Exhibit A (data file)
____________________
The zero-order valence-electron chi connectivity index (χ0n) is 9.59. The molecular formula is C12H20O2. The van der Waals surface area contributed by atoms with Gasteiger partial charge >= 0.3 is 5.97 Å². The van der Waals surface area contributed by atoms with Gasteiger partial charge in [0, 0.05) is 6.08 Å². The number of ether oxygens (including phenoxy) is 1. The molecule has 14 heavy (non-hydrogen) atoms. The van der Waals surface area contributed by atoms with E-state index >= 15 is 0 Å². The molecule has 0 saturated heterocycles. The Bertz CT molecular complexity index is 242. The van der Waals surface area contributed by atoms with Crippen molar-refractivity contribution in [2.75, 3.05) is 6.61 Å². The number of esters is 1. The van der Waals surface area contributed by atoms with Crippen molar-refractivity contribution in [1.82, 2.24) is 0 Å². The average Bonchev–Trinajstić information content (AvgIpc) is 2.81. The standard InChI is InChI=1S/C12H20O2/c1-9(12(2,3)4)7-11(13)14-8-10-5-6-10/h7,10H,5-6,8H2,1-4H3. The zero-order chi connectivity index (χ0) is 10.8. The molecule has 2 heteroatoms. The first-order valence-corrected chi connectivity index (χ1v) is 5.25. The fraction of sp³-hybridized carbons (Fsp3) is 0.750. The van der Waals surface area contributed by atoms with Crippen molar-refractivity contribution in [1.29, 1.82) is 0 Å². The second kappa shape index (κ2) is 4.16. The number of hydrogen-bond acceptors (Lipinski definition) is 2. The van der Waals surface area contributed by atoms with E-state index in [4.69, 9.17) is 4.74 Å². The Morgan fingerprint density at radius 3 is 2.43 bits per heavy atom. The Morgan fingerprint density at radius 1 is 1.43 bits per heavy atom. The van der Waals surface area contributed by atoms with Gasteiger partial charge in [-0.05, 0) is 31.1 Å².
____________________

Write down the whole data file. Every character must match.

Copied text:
The zero-order valence-electron chi connectivity index (χ0n) is 9.59. The molecular formula is C12H20O2. The van der Waals surface area contributed by atoms with Gasteiger partial charge >= 0.3 is 5.97 Å². The van der Waals surface area contributed by atoms with Gasteiger partial charge in [0, 0.05) is 6.08 Å². The number of ether oxygens (including phenoxy) is 1. The molecule has 14 heavy (non-hydrogen) atoms. The van der Waals surface area contributed by atoms with E-state index >= 15 is 0 Å². The molecule has 0 saturated heterocycles. The Bertz CT molecular complexity index is 242. The van der Waals surface area contributed by atoms with Crippen molar-refractivity contribution in [2.75, 3.05) is 6.61 Å². The number of esters is 1. The van der Waals surface area contributed by atoms with Crippen molar-refractivity contribution in [1.82, 2.24) is 0 Å². The average Bonchev–Trinajstić information content (AvgIpc) is 2.81. The standard InChI is InChI=1S/C12H20O2/c1-9(12(2,3)4)7-11(13)14-8-10-5-6-10/h7,10H,5-6,8H2,1-4H3. The zero-order chi connectivity index (χ0) is 10.8. The molecule has 2 heteroatoms. The first-order valence-corrected chi connectivity index (χ1v) is 5.25. The fraction of sp³-hybridized carbons (Fsp3) is 0.750. The van der Waals surface area contributed by atoms with Crippen molar-refractivity contribution in [1.29, 1.82) is 0 Å². The second kappa shape index (κ2) is 4.16. The number of hydrogen-bond acceptors (Lipinski definition) is 2. The van der Waals surface area contributed by atoms with E-state index in [4.69, 9.17) is 4.74 Å². The Morgan fingerprint density at radius 3 is 2.43 bits per heavy atom. The Morgan fingerprint density at radius 1 is 1.43 bits per heavy atom. The van der Waals surface area contributed by atoms with Gasteiger partial charge in [-0.05, 0) is 31.1 Å².